Lotus seems dead serious about building a crossover SUV

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Lotus seems dead serious about building a crossover SUV
Lotus seems dead serious about building a crossover SUV
Lotus seems dead serious about building a crossover SUV
Lotus seems dead serious about building a crossover SUV
Lotus seems dead serious about building a crossover SUV
Lotus seems dead serious about building a crossover SUV
Lotus seems dead serious about building a crossover SUV
Lotus seems dead serious about building a crossover SUV
Next Prev

Lotus earned a new lease on life when China’s Zhejiang Geely Holding Group agreed to purchase a 51-percent stake in the storied British brand last May. With steady financing, Lotus wants to take on the world’s best sports car brands, but it seems more clear than ever that Lotus may follow the paths of other sporty brands and build a performance crossover SUV.

(subscription required) spoke with Lotus CEO Jean-Marc Gales in an interview published on last Friday. Although Gales touched on a number of topics, he seemed most interested in the booming SUV segment. He said Lotus is, and will remain, a benchmark for lightweight materials, handling, and aerodynamics, but he’s “fairly sure with the Geely parts bin at our disposal” that a Lotus crossover will still embody the brand’s core competencies.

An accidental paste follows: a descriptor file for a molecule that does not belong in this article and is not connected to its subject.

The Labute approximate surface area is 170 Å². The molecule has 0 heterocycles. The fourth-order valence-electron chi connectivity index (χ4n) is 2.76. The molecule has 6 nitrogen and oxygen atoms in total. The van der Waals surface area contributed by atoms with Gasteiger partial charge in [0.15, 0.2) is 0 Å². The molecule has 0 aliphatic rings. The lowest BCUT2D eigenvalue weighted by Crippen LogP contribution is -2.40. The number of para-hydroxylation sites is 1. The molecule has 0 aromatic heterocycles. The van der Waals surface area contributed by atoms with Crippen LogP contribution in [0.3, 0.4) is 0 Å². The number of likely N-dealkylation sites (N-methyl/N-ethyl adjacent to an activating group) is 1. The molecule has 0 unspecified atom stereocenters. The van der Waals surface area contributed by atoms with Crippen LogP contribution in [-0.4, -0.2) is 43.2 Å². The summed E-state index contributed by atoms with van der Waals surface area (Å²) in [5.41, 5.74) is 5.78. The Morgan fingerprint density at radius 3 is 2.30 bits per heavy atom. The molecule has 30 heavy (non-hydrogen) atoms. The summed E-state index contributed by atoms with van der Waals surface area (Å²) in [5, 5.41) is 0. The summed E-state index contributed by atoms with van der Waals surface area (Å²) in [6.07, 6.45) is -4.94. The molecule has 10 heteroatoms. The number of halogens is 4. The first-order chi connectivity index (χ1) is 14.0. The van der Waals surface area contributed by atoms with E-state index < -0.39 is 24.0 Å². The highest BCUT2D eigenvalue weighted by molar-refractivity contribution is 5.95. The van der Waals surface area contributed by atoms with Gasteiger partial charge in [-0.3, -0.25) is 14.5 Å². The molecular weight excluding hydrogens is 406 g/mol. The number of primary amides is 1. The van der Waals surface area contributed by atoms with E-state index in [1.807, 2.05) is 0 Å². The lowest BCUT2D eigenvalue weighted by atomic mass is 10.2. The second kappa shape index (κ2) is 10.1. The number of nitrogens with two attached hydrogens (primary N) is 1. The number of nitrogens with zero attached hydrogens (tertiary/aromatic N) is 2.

Gales added the sports car market is “stable,” while the crossover SUV market continues to grow at double digits. “Especially the premium SUV market,” he noted. He did not specifically confirm a Lotus SUV, however. His comments do add fuel to the rumor mill’s fire regarding a Lotus SUV, which may have been revealed in patent drawings this past October.

The patent images showed numerous Lotus design traits molded with a low-slung four-door crossover body. Gales previously said Lotus would “reinvent” the category, not just build another premium or performance-oriented crossover.

Even though such a crossover would likely perform quite well, Gales doesn’t believe it should feature bonded aluminum like all of his brands’ other sports cars. Bonded aluminum is a “great thing” for sports cars, he said, but other segments could use steel, aluminum, composites, or even carbon fiber.

Lotus will certainly get busy overhauling its sports cars with its fresh funding from Geely before a crossover debuts, which is likely four years away at its earliest. As for other nameplates, Gales did give the Esprit a mention.

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2013 Lotus Esprit Concept

“I am convinced the Esprit is an extremely good brand name,” he said, noting Lotus will share future product announcements in the next six months. The stillborn second-generation Esprit died in 2014 amid Lotus’ shaky financial situation.

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